HAVANA – A deepwater oil rig hired by Spain’s Repsol-YPF for use in Cuba’s Gulf waters has arrived off the island’s coast and will be put into operation shortly.
The Scarabeo-9 platform was about 10 miles off northern Cuba Thursday and could already be seen from the coast.
The rig, built in China and Singapore and initially due to arrive in the summer of 2011, is heading west to an area off the coast of the city of Mariel, an industry official told Efe, adding that exploratory drilling is expected to begin soon.
The platform will be used to determine the crude potential of Cuba’s Exclusive Economic Zone, which is located in the southeastern Gulf of Mexico and estimated to hold up to 9 billion barrels of petroleum in more than a score of commercially significant prospects.
The EEZ covers some 112,000 sq. kilometers (43,240 sq. miles) and is divided into 59 blocks of 2,000 sq. kilometers (772 sq. miles) each, 22 of which have been awarded to foreign companies such as Spain’s Repsol, Venezuela’s PDVSA and PetroVietnam.
Eight onshore blocks also have been awarded to Cuban state oil firm Cupet and five others to foreign companies, according to official figures.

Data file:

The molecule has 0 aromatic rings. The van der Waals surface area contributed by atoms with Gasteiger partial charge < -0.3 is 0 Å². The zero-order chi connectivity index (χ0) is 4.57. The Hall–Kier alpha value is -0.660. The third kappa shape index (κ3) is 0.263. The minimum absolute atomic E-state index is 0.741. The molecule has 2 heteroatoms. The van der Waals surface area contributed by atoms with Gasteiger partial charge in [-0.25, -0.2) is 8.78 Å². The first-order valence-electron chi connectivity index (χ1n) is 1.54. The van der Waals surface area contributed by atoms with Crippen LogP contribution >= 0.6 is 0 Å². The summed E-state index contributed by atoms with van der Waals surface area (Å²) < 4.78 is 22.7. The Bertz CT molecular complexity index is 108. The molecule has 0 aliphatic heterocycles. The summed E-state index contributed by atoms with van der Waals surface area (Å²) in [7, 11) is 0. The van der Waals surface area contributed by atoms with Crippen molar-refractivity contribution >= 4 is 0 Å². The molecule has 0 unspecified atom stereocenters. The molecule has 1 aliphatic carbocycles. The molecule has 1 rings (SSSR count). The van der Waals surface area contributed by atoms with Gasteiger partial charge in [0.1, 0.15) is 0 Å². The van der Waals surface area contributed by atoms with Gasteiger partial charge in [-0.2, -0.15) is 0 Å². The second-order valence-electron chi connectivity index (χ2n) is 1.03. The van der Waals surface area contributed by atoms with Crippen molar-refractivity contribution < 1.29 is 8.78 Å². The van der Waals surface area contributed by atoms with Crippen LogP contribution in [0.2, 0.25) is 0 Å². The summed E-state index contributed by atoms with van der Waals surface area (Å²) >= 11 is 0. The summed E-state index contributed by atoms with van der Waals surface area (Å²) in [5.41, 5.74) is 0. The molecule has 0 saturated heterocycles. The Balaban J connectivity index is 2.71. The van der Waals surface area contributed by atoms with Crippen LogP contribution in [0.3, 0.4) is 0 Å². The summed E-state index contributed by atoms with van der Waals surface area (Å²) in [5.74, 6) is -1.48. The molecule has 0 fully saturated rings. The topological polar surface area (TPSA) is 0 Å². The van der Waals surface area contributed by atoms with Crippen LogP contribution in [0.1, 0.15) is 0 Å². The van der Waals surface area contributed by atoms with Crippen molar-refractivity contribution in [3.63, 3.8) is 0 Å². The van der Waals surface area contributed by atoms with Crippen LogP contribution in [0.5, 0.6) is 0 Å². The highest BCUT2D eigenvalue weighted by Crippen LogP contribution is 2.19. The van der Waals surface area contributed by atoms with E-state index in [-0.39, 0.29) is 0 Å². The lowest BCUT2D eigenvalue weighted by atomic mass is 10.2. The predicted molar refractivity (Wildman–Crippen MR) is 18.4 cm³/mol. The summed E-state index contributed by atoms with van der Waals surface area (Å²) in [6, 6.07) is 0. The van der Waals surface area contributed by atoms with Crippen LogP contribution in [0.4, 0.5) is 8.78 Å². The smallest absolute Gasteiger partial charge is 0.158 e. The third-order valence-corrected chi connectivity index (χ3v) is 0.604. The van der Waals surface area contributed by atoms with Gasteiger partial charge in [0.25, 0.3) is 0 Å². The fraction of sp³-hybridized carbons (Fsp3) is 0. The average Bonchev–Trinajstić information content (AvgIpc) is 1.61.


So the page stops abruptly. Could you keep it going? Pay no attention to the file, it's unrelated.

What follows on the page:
Cuba’s oil and gas output has stabilized over the past five years at a level of 4 million tons of oil equivalent, according to the Basic Industry Ministry.
Last year, several U.S. House Democratic and Republican leaders urged Repsol, which also has leases to drill in U.S. waters of the Gulf of Mexico, to drop plans to explore for oil in Cuban waters and warned the company of possible legal action in the United States.
In a letter sent to Repsol Chairman and CEO Antonio Brufau, 34 House lawmakers said any exploratory drilling the oil company conducts in Cuban waters “will provide direct financial benefit to the Castro dictatorship.”
U.S. officials also have expressed concerns about environmental risks considering the drilling site’s proximity to U.S. soil, just 95 miles from the Florida Keys, although Repsol has pledged to adhere to U.S. regulations and the highest industry standards in its drilling in Cuban territorial waters.
The U.S. Bureau of Safety and Environmental Enforcement and the U.S. Coast Guard inspected the Scarabeo-9 last week and found it to be in compliance with U.S. and international standards governing deepwater drilling.
BSEE director Michael Bromwich told the House and Senate last year that U.S. authorities had witnessed a spill response exercise carried out at Repsol’s office in Trinidad and that during that simulation Repsol technicians demonstrated their ability to respond successfully to a hypothetical spill.
Concerns about Cuba’s plans to tap its offshore oil reserves have grown in the wake of the devastating 2010 BP oil spill in the Gulf of Mexico.
Cuba is hoping crude discoveries will provide a boost to the communist-ruled island’s ailing economy and make it less dependent on imported oil from close ally Venezuela. EFE